Returning to the Midlands, Lorant moved to Leamington Spa, near his family in Stratford, and established a taxidermy business of his own. His first book in English, Hunting Bird from a Wild Bird, was published by Pelham Books in June, 1968. This received a somewhat negative review in the BFC journal, since the reviewer felt that the publishers should have found someone to help with Lorant's English, but it was nevertheless a popular title, and an American edition was also published. Both are now highly collectable titles.

During the 1970s, a chronic hip problem made Lorant less able to actively fly hawks at quarry, but he continued to give demonstrations at the game fairs and attended international field meetings across Europe, and those of the club he had established. The WHC held its first international meeting in October 1972 in Lichfield, Staffordshire. This was attended by, amongst other, Count Friedrich Mensdorff-Pouilly and Jacques Renaud. The next year WHC members joined the BFC for the 1973 Woodhall Spa meeting, as a commemorative badge shows. Lorant remained a great writer of letters to falconers all over the world and it is said that Nancy was often concerned about the postage bills. Lorant continued to write articles for the Hungarian falconry journal, Nimrod. and the WHC journal The Austringer.[4]

In 1976, Lorant, after flying his falcons at the game fair held that year in Wales, met the Prince of Wales and presented him with an ornate falconer's glove.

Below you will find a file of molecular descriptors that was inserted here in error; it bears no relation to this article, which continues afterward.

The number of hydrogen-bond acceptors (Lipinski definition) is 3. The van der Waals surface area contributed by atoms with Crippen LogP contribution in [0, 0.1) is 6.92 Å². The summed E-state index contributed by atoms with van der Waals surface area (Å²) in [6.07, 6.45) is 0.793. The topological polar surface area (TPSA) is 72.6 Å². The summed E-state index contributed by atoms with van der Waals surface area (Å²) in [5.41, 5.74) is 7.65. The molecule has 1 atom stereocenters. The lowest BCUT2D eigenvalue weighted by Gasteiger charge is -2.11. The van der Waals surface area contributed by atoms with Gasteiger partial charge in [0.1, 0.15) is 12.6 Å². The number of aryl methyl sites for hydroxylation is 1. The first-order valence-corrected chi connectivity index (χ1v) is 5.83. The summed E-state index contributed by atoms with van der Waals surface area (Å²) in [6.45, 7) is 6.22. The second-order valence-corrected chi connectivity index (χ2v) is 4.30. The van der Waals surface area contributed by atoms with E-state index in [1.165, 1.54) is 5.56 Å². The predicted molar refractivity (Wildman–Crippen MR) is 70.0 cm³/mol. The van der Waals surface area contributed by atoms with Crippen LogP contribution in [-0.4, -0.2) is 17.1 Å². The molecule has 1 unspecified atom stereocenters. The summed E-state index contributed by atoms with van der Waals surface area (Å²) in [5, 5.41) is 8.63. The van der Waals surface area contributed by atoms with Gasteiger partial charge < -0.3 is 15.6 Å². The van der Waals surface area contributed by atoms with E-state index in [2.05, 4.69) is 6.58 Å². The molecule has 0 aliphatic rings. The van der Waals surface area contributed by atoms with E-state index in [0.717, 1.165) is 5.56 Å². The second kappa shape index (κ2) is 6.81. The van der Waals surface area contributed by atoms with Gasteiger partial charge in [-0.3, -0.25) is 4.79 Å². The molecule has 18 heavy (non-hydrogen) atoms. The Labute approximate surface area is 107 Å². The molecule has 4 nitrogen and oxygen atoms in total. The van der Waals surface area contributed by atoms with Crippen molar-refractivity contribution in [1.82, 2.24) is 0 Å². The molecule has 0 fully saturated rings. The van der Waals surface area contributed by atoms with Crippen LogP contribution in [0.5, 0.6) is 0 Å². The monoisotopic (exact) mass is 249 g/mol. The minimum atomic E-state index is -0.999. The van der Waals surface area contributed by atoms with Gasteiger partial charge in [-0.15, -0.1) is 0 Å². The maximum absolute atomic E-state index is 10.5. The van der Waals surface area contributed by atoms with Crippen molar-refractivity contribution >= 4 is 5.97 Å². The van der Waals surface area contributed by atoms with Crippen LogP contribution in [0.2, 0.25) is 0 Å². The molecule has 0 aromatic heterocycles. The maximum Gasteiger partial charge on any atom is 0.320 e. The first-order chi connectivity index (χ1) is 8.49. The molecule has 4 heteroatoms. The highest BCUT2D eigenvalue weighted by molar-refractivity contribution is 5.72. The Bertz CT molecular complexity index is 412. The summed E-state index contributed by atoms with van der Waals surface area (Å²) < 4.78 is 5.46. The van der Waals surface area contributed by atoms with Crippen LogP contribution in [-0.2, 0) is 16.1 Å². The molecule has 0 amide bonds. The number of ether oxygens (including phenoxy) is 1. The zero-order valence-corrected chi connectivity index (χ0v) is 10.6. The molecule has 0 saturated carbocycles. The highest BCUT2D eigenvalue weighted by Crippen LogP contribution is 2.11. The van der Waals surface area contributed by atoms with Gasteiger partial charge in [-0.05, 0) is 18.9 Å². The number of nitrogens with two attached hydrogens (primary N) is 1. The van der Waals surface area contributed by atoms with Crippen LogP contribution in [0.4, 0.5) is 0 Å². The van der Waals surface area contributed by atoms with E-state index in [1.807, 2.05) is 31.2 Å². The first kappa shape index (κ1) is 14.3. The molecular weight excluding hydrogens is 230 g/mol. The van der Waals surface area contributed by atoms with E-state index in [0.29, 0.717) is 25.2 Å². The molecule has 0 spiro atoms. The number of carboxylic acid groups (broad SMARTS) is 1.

Throughout the 1970s and 1980s, Lorant continued to make visits overseas, and was always overjoyed when opportunities to visit Hungary arose. Lorant's great friend John Buckner recalled that his "greatest joy was to show us the beauties of his beloved Budapest and to take us to the Zoological Gardens to show us where he had worked and to meet old friends."[5]

Fellow falconer David Bowman recalls Lorant's last visit to Hungary, when the MSE meeting presented him with a medal to recognize his lifelong service to falconry. Unable to get up the stairs to the meeting on the third floor because of bad legs and the building not having an elevator, he was carried up in a chair by young falconers in the manner of royalty, which, of course, in falconry terms Lorant was.[6]

After a lifetime of falconry and service to the sport, Lorant died peacefully at home in Leamington on October 14, 1993, just short of his 83rd birthday.